A new drug to treat ALS

Few diseases are as cruelly debilitating as amyotrophic lateral sclerosis (ALS). But a Food and Drug Administration advisory committee last week gave patients a glimmer of hope by backing a new treatment that can slow their decline and provide precious more time to live.

ALS, or Lou Gehrig’s disease, is a neuro-degenerative affliction that gradually robs people of their ability to function. It afflicts about 30,000 patients in the U.S. with 5,000 new cases each year. Patients typically live only two years after a diagnosis as they lose their ability to control essential muscle movements and eventually to chew and breathe.

Scientists don’t fully understand what causes the disease, and there are only two approved treatments. Neither has shown to both extend life and slow functional decline. But Amylyx Pharmaceuticals’ experimental drug did both in a small Phase 2 trial. Patients treated with the drug lived on average 4.8 to 11 months longer than those who weren’t and experienced 25 percent slower functional decline over 24 weeks.

However, an FDA advisory committee in March voted 6-4 against approving the drug. Many members wanted to wait for results from Amylyx’s Phase 3 trial, which likely won’t be complete until late next year or early 2024. They worried that approving the drug would give patients false hope if the Phase 3 results prove less beneficial. Our guess is that patients will take their chances on any hope.

FDA leaders appeared inclined but reluctant to approve the drug after the political lashing they took for overruling their advisory committee last year to approve Biogen’s experimental Alzheimer’s drug. Billy Dunn, the FDA chief of neuroscience, was pounded by the public-health left for urging regulatory flexibility amid positive but inconclusive trial results.

The FDA earlier this summer made an unusual decision to let Amylyx submit more trial data and reconvene its advisory committee for a second look. Canadian regulators in June approved the drug on condition Amylyx completes the Phase 3 trial, which prompted some patients to consider heading north to obtain the drug. What an embarrassment for the U.S.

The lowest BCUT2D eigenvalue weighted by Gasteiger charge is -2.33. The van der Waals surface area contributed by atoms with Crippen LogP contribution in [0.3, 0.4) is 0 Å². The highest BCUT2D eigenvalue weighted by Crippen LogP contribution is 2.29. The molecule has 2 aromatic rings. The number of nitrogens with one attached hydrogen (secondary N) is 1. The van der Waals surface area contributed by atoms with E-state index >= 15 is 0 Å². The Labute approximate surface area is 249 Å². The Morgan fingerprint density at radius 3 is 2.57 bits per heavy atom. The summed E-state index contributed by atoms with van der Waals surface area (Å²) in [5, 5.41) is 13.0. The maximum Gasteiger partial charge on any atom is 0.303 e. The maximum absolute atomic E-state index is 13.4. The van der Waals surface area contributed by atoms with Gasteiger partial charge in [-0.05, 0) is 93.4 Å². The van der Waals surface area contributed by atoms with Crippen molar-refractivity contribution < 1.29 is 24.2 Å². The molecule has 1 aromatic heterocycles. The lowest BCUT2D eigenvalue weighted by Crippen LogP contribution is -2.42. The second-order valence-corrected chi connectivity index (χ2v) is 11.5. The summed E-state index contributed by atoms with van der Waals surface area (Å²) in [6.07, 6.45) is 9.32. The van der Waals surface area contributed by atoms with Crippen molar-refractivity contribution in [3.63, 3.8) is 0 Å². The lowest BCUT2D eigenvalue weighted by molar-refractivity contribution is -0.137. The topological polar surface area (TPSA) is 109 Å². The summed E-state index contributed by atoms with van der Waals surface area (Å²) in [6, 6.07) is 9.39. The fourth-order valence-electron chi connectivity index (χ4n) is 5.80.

The U.S. is the world’s leading pharmaceutical innovator, and Americans typically get access to more novel treatments, and sooner, than patients in countries with government-run health systems. But the public-health left is campaigning to limit access to expensive new treatments, and Amylyx’s ALS drug was nearly caught in the cross-hairs.

The good news is that advisory members appeared to have been moved at their recent meeting by wrenching testimony from ALS patients and the doctors who treat them. Patients who received the drug said it helped stabilize their conditions and live independently. One could even go hiking.

Dr. Dunn rose in support of patients and urged members to show the broadest flexibility, notwithstanding an FDA staff report that was somewhat critical of Amylyx’s results. Advisory members voted 7-2 in favor of approval. It’s notable that one of the no votes, Johns Hopkins internist Caleb Alexander, was also a leading critic of Biogen’s Alzheimer’s drug.

The advisory committee’s support should give FDA the political cover it was apparently seeking to approve the drug. But the battle over FDA drug approvals will continue, so patients will have to keep fighting to live another day.

* Guest editorial by The Wall Street Journal.


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